The personal & the political: In parallel with the histories December 30, 2016Posted by Tomboktu in Feminism, History, LGBT, Women's rights.
My paternal grandmother was told by her doctor in the 1930s that she would be risking her life if she were to have another child. She approached her parish priest to seek his support on raising this with my grandfather, but was told that if God called her and another child to his side, then she should accept God’s will. At some stage between the end of the 1950s and the early 1990s she told my mother, her daughter-in-law. My mother, in turn, told me of this about a decade ago. My mother was clearly angered at how my grandmother had been treated. Her own life was affected by the ban on contraception, although all her children were born before the Supreme Court ruling on contraception in the Magee case or the formation of the Irish Women’s Liberation Movement.
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A micro-scene early in the film Pride has the fictional character ‘Bromley’ step out of the Pride parade to watch from the footpath. A woman passes him, and announces her view: ‘disgusting’. And he says ‘Yes’ and nods approvingly. In the succeeding few seconds, George MacKay, the actor who plays ‘Bromley’, conveys the horror that his character feels at betraying what he came to London for that day in 1984, and in a few moment he rejects that betrayal and rejoins the Pride march and the real-life Lesbians and Gays Support the Miners.
Later in the film, his sister and mother accidentally find his cuttings from Capital Gay and photographs from events with Lesbians and Gays Support the Miners, and we are shown, in silhouette and without dialogue, his parents confronting him when he returns home late that night. Although ‘Bromley’ was a fictional character added to the dramatisation of a historical event, a tweet after the film was screened on St Stephen’s night showed that it reflected a real, lived experience: “Thank you #Pride & the character Bromley for explaining to my family why my uni years were concealed, distant & disassociated.”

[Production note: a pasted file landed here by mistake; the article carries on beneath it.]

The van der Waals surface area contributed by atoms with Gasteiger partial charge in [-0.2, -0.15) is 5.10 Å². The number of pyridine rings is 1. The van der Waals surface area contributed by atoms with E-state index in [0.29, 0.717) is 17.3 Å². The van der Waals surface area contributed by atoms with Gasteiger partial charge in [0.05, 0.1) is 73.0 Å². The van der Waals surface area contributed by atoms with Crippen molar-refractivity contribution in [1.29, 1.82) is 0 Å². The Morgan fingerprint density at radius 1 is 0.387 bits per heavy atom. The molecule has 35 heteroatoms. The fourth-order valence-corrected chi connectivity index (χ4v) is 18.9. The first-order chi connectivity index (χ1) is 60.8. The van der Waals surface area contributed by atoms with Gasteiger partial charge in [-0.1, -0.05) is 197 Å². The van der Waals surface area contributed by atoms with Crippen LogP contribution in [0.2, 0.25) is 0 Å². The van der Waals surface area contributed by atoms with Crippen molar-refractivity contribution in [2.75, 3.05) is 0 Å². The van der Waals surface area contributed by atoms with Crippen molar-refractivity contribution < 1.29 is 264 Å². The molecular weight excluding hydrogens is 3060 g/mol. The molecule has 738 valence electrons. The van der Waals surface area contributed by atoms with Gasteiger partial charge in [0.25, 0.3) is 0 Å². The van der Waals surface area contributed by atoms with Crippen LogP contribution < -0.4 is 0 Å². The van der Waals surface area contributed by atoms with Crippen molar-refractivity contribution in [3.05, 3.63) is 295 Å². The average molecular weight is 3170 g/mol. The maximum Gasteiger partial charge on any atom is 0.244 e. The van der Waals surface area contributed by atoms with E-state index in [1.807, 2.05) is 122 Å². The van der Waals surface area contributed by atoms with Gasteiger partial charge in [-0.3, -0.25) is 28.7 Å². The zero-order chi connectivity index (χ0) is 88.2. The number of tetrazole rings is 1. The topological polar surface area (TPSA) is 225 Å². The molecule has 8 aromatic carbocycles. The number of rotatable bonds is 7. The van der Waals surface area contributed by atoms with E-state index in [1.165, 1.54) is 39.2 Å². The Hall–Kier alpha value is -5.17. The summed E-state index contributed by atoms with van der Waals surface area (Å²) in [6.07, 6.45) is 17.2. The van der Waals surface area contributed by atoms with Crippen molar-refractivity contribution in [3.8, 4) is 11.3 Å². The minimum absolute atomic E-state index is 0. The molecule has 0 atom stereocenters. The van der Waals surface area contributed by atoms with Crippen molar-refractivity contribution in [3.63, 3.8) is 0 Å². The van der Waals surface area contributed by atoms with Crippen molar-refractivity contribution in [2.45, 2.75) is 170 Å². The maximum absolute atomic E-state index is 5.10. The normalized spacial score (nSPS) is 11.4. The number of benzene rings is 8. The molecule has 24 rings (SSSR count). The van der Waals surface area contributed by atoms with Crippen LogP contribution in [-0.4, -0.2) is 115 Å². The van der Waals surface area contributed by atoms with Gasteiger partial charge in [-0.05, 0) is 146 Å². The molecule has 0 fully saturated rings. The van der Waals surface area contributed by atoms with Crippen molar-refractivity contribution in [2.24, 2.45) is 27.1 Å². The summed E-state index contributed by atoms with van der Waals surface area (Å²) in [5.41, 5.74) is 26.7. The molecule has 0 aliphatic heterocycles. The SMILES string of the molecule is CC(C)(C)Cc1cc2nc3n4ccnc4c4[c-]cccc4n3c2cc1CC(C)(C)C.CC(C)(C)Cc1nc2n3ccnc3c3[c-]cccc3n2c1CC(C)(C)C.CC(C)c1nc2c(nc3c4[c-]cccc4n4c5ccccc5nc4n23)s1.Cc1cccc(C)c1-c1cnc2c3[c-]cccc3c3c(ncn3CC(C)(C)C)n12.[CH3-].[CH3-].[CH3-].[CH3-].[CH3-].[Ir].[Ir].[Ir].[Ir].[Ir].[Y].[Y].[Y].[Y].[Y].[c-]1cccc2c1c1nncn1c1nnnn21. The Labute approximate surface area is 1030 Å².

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I don’t know if there is a historical school or method that studies the personal experiences of people in social and political changes, particularly of those not in key roles. There might not be; maybe at that stage it ceases being history and becomes biography or sociology. It would also be a more challenging approach: the records are probably less likely to be available. In many cases, the reason will not be that a record was not kept but that there was nothing to record: a silence, the absence of a conversation — even an avoidance of thinking about something.
But those hundreds of thousands of personal experiences and histories are important. A history without them is incomplete. Without survivors of domestic violence telling their stories to other women, there would not have been the campaigns to change police practices, create new laws, or fund emergency shelters, which are the stuff of that history. The narrative of lgb equality is missing something central to its history without the accounts of coming out, of not coming out, of being told, and of different lives in two places, and how those changed over the decades. The stories in the history matter.